Making your Android Device AAC Multi-Lingual

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by Chi Hung Luke Hsieh, Assistive Technology Advocate at Community Access Center


Screenshot of phone showing apps google text to speech, and IVONA text to speech, also says speech rate and listen to an example and default language status is English

Due to my moderately severe speech disability, I have been paying close attention to the development of Augmented Assistive Communication (AAC) devices/apps and Text to Speech Technology or Voice Engines.

Those who have paying attention to my previous articles over the years may note that, as far as Text To Speech Voice Engines go, I swear by IVONA, a Polish software company that was acquired by Amazon in 2012. And, as far as reproducing human-like quality speech goes, IVONA Voice Engine is still second to none in my opinion.  However, while it does offer 23 high-quality European languages, the conspicuous absence of Asian Languages -even the major ones like Chinese Mandarin, Hindi, Japanese, Vietnamese and Korean- has left something to be desired. This is why, if one wants one’s AAC app to speak Asian languages, one has to turn to Google TTS.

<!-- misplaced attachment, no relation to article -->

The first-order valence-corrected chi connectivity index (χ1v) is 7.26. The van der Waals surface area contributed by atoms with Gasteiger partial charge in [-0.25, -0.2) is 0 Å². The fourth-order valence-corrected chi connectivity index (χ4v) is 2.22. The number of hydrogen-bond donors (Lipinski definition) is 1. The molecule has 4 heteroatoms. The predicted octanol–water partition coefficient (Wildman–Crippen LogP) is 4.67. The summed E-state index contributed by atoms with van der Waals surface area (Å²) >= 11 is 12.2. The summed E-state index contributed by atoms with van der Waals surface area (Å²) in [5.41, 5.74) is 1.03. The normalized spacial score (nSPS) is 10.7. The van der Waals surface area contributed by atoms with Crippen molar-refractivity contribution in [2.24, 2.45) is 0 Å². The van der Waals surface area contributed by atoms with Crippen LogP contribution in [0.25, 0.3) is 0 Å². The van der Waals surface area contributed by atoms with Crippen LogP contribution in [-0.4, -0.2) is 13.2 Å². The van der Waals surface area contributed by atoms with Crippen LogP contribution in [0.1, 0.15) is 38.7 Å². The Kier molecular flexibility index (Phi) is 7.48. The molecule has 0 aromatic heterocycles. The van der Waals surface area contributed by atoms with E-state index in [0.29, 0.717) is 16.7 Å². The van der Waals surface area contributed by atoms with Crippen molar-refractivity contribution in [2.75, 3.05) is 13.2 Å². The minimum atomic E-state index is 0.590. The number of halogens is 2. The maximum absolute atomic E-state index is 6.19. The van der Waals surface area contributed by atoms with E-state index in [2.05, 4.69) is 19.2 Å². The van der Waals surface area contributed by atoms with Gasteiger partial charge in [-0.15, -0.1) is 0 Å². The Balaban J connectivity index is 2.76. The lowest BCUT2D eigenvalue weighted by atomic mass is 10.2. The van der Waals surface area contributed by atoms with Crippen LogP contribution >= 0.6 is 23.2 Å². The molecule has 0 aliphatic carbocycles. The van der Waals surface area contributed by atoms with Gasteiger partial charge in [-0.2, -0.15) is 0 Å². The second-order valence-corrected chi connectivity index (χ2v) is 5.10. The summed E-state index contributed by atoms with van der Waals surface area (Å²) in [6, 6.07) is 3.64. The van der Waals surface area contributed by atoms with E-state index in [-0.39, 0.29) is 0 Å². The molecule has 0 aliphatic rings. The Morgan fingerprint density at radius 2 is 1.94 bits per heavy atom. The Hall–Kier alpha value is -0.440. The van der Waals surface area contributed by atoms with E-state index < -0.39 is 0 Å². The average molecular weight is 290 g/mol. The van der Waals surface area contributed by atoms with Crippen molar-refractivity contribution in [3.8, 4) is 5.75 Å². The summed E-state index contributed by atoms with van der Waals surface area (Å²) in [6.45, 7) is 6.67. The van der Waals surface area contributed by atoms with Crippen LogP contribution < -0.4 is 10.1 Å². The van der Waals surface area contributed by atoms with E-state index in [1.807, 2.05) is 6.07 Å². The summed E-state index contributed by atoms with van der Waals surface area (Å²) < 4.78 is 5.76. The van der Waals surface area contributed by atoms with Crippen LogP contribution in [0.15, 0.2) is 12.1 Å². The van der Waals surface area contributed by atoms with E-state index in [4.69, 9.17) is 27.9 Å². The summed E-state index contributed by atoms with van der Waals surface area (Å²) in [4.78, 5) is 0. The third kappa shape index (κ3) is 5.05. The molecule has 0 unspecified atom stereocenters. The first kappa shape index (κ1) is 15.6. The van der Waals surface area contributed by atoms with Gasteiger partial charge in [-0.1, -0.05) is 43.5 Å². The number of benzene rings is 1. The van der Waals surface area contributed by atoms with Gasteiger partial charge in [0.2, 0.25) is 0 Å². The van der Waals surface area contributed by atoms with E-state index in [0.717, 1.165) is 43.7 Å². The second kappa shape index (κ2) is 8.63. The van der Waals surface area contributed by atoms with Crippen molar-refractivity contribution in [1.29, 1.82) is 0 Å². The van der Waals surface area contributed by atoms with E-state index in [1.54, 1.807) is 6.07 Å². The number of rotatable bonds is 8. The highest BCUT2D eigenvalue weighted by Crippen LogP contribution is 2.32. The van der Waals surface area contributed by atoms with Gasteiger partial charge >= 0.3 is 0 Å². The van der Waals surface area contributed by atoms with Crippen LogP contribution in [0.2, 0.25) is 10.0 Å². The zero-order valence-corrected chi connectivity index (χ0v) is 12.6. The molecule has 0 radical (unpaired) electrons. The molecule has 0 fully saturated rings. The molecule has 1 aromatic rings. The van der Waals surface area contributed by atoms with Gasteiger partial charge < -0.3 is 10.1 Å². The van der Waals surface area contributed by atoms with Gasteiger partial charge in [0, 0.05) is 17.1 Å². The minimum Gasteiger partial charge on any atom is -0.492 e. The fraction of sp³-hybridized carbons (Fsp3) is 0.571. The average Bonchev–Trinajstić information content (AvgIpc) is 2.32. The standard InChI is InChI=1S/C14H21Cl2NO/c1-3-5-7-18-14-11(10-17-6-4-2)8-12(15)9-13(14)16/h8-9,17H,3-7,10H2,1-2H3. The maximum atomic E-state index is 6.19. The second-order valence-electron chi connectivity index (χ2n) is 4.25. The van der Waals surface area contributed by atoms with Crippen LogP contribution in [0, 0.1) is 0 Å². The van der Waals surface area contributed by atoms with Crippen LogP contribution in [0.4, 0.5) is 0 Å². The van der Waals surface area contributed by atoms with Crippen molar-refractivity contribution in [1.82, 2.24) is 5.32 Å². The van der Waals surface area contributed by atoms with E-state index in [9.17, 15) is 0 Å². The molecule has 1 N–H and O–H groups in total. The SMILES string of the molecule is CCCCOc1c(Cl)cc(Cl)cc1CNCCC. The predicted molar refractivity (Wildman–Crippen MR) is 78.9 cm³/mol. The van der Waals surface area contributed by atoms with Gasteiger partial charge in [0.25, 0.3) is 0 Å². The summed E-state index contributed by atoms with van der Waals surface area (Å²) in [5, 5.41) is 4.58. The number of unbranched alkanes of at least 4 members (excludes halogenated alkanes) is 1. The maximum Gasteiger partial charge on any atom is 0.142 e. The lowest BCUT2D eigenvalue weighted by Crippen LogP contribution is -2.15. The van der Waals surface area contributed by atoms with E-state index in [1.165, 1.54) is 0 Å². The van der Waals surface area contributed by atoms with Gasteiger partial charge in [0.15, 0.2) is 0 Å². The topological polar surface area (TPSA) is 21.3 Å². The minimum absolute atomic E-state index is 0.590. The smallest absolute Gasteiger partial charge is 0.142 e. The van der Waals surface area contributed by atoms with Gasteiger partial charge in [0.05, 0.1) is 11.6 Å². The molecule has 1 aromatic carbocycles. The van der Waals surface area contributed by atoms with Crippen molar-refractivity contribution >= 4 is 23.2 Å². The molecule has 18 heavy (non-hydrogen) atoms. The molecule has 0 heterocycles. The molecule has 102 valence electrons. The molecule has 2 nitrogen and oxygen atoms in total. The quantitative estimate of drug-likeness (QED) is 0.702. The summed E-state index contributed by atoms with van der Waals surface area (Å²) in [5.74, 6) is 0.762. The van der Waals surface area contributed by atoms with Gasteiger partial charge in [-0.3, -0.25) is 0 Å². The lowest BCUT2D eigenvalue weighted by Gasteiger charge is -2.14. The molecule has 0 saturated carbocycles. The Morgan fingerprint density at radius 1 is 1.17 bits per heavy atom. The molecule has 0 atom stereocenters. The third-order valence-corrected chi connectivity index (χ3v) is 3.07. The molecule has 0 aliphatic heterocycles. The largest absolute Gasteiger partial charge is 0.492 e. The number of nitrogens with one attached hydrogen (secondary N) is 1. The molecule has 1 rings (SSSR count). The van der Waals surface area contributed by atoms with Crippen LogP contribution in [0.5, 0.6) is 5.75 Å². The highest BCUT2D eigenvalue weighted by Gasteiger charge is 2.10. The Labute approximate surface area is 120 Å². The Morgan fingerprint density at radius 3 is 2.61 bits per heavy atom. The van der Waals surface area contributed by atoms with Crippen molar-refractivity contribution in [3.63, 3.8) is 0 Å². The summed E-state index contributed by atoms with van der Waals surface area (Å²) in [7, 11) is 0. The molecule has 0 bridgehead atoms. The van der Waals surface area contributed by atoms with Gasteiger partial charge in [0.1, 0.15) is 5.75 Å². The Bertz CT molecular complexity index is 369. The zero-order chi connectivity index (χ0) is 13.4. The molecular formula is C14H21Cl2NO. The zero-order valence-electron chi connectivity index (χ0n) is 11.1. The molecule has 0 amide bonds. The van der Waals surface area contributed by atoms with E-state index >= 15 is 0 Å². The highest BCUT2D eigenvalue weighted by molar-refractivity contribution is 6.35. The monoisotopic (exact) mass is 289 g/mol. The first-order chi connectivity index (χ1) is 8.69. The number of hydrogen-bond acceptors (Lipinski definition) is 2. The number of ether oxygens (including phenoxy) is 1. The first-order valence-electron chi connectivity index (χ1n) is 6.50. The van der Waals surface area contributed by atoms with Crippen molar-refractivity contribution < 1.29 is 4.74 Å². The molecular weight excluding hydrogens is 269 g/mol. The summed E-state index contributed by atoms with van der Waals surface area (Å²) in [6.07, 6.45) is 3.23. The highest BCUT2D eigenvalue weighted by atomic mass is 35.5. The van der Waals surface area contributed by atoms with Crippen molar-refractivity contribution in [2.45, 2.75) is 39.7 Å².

Most of you linguistic enthusiasts have probably already encountered Google Text to Speech Engine from Google Translation app and web services.  And, most likely the first thing you may have noticed is the copious number of languages on the offer.  Many of them come with a Speech Engine, and once Google (Alphabet) made Google TTS downloadable to individual Android Devices, Multi-Lingual AAC becomes simply a matter of matching keyboards with corresponding voice engines.

My favorite third party keyboard for this particular purpose is Swype by Nuance because, like Google, it offers a copious selection of languages.

Here are some more screenshots from my phone: The device is an LG G Flex (first generation), the AAC App is Speech Assistant by, and the third party keyboard is Swype.

chinese chinese2


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